At a renewed vaccination summit, Chancellor Angela Merkel (CDU) and the state premiers plan to discuss, among other things, Corona vaccinations for children on Thursday (2 p.m.). The aim is to offer vaccinations to all over-12s by the end of August. Before that, however, the EU Medicines Agency (EMA) is expected to decide this Friday on a corresponding approval for the vaccine from Biontech and Pfizer, which has so far been approved from the age of 16.The specific organization of vaccinations for young people, for example via schools or doctors' practices, as well as additional vaccine for this purpose, will then also have to be clarified. Another topic of discussion will be possible booster vaccinations. Merkel had made it clear that she did not expect this to happen before the fall.
Shortly before the probable approval of the first Corona vaccine for children and adolescents, there is controversy about the benefits and risks - also with regard to schools. The federal government clarified that vaccinations will not be a prerequisite for attending classes. Chancellor Angela Merkel and the states want to discuss the specific organization and required vaccine doses at a vaccination summit tomorrow. Signals from the Permanent Vaccination Commission that it might not issue a general vaccination recommendation for children for the time being caused discussion.
Thuringia's Minister President Bodo Ramelow (Left Party) advocates waiting for a recommendation from the Standing Commission on Vaccination (Stiko) because of open medical questions in dealing with Corona vaccinations of children and adolescents. "The scientific questions have not yet been conclusively answered as to whether children should be vaccinated at all - and if so, with which vaccine - and whether children with risk factors are preferred. I, in any case, will wait for the advice of the Stiko," said Ramelow to the Editorial Network Germany. According to the preliminary report, Ramelow rules out the possibility that children will only be able to participate in attendance classes if they have been vaccinated. "Have to be vaccinated - that's not possible at all. And one more thing is clear: When children are vaccinated, a legal guardian must always be present."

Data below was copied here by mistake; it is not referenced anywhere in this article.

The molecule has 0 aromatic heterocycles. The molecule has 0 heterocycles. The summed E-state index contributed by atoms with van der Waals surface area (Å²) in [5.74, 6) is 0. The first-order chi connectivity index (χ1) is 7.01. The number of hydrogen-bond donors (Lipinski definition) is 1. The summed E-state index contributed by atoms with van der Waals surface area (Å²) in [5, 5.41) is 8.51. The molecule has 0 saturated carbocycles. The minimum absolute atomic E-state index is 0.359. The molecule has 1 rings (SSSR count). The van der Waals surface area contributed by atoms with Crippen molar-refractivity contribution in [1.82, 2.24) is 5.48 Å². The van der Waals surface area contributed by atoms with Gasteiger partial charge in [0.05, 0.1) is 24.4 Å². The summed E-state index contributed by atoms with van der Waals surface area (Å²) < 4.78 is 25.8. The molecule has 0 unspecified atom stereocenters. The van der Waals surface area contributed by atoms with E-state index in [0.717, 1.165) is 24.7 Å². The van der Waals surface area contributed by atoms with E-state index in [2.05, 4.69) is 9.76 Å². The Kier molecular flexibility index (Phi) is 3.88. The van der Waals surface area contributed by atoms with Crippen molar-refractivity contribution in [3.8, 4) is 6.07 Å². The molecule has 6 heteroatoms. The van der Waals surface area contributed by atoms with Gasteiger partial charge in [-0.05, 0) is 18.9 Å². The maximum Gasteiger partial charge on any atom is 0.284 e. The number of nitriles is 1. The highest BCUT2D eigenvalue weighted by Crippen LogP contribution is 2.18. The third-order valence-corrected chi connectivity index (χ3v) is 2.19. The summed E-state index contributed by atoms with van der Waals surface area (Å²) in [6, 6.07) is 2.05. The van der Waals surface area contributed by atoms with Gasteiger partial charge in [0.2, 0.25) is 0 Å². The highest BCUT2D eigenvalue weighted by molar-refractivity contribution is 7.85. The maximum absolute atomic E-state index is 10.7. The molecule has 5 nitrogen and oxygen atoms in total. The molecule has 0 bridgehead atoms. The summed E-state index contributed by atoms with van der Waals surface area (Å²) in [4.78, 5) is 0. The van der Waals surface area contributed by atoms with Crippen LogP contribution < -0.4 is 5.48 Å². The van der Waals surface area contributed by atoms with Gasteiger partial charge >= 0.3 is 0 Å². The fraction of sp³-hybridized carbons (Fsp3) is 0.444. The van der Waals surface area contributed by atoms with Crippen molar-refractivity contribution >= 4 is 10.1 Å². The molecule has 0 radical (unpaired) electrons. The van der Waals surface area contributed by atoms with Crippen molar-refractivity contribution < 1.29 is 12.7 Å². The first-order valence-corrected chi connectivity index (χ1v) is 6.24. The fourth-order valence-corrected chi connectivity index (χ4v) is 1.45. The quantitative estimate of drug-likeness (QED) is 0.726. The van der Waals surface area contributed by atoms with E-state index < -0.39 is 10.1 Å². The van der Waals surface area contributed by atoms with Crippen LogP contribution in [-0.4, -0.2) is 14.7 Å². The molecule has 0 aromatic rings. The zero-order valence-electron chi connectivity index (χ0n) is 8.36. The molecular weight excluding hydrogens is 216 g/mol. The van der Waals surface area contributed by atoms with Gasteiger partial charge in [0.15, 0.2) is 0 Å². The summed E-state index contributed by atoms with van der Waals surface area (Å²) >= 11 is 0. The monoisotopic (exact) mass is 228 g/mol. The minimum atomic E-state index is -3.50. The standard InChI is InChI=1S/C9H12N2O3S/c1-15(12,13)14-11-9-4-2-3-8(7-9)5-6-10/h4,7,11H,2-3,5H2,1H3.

North Rhine-Westphalia wants to follow the recommendations of the Standing Commission on Vaccination (Stiko) when it comes to vaccinating children and adolescents. "I think we should stick to what the Stiko recommends," said Armin Laschet, North Rhine-Westphalia's premier and the CDU/CSU's candidate for chancellor, in Düsseldorf a day before the renewed vaccination summit of the federal and state governments. If one group is prioritized, vaccine is in short supply elsewhere. Looking ahead to the deliberations, he went on to say that the federal government must do everything possible to ensure that there will be sufficient supplies of vaccines in the summer and no shortfalls. With vaccination rates rising and case numbers falling, the CDU politician says, "The bridge to a normal life is under construction." For NRW, he announces further relaxation.
German Family Minister Christine Lambrecht (SPD) urges a rapid return to face-to-face teaching in German schools. "We must do everything we can to ensure that students can return to regular classes as quickly as possible," Lambrecht told the newspaper "Rheinische Post" (Wednesday edition). She said she was counting on a vaccine for children and adolescents being approved before the end of the summer, so that students could be offered vaccinations very quickly. Current studies showed how much especially school children were psychologically burdened by the pandemic.
According to the Robert Koch Institute (RKI), more than 33 million people in Germany have been vaccinated at least once so far. Around twelve million people have already received the second vaccination and thus full vaccination protection.